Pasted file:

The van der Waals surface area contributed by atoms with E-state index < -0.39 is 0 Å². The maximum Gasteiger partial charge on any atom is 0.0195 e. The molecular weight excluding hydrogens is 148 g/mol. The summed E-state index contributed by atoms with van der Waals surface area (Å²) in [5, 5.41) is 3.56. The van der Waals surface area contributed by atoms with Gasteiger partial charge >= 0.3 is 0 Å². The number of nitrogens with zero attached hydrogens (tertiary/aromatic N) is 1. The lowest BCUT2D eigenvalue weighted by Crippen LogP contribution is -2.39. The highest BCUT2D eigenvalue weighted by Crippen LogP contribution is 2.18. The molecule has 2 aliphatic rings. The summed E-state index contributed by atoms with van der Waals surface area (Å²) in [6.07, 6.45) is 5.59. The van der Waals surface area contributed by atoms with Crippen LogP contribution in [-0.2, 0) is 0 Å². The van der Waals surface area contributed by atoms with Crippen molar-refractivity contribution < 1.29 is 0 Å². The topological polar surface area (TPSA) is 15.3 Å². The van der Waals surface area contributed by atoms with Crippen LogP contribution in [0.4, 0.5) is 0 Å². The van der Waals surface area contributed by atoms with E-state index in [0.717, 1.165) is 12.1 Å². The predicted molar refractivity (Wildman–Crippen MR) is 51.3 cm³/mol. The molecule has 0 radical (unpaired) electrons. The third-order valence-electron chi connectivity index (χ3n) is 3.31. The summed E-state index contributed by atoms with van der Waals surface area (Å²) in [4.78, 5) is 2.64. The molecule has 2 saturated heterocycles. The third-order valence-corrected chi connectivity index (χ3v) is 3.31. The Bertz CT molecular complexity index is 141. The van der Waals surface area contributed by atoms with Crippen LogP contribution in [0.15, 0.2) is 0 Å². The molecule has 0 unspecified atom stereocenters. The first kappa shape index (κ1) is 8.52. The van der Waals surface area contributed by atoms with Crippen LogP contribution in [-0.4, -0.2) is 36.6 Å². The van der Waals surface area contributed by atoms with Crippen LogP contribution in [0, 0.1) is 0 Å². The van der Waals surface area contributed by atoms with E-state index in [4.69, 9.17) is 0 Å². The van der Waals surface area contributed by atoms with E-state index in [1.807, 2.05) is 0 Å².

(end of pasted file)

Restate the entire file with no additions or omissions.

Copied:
The van der Waals surface area contributed by atoms with E-state index < -0.39 is 0 Å². The maximum Gasteiger partial charge on any atom is 0.0195 e. The molecular weight excluding hydrogens is 148 g/mol. The summed E-state index contributed by atoms with van der Waals surface area (Å²) in [5, 5.41) is 3.56. The van der Waals surface area contributed by atoms with Gasteiger partial charge >= 0.3 is 0 Å². The number of nitrogens with zero attached hydrogens (tertiary/aromatic N) is 1. The lowest BCUT2D eigenvalue weighted by Crippen LogP contribution is -2.39. The highest BCUT2D eigenvalue weighted by Crippen LogP contribution is 2.18. The molecule has 2 aliphatic rings. The summed E-state index contributed by atoms with van der Waals surface area (Å²) in [6.07, 6.45) is 5.59. The van der Waals surface area contributed by atoms with Crippen LogP contribution in [-0.2, 0) is 0 Å². The van der Waals surface area contributed by atoms with Crippen molar-refractivity contribution < 1.29 is 0 Å². The topological polar surface area (TPSA) is 15.3 Å². The van der Waals surface area contributed by atoms with Crippen LogP contribution in [0.4, 0.5) is 0 Å². The van der Waals surface area contributed by atoms with E-state index in [0.717, 1.165) is 12.1 Å². The predicted molar refractivity (Wildman–Crippen MR) is 51.3 cm³/mol. The molecule has 0 radical (unpaired) electrons. The third-order valence-electron chi connectivity index (χ3n) is 3.31. The summed E-state index contributed by atoms with van der Waals surface area (Å²) in [4.78, 5) is 2.64. The molecule has 2 saturated heterocycles. The third-order valence-corrected chi connectivity index (χ3v) is 3.31. The Bertz CT molecular complexity index is 141. The van der Waals surface area contributed by atoms with Crippen LogP contribution in [0.15, 0.2) is 0 Å². The molecule has 0 unspecified atom stereocenters. The first kappa shape index (κ1) is 8.52. The van der Waals surface area contributed by atoms with Crippen LogP contribution in [-0.4, -0.2) is 36.6 Å². The van der Waals surface area contributed by atoms with Crippen LogP contribution in [0, 0.1) is 0 Å². The van der Waals surface area contributed by atoms with E-state index in [4.69, 9.17) is 0 Å². The van der Waals surface area contributed by atoms with E-state index in [1.807, 2.05) is 0 Å².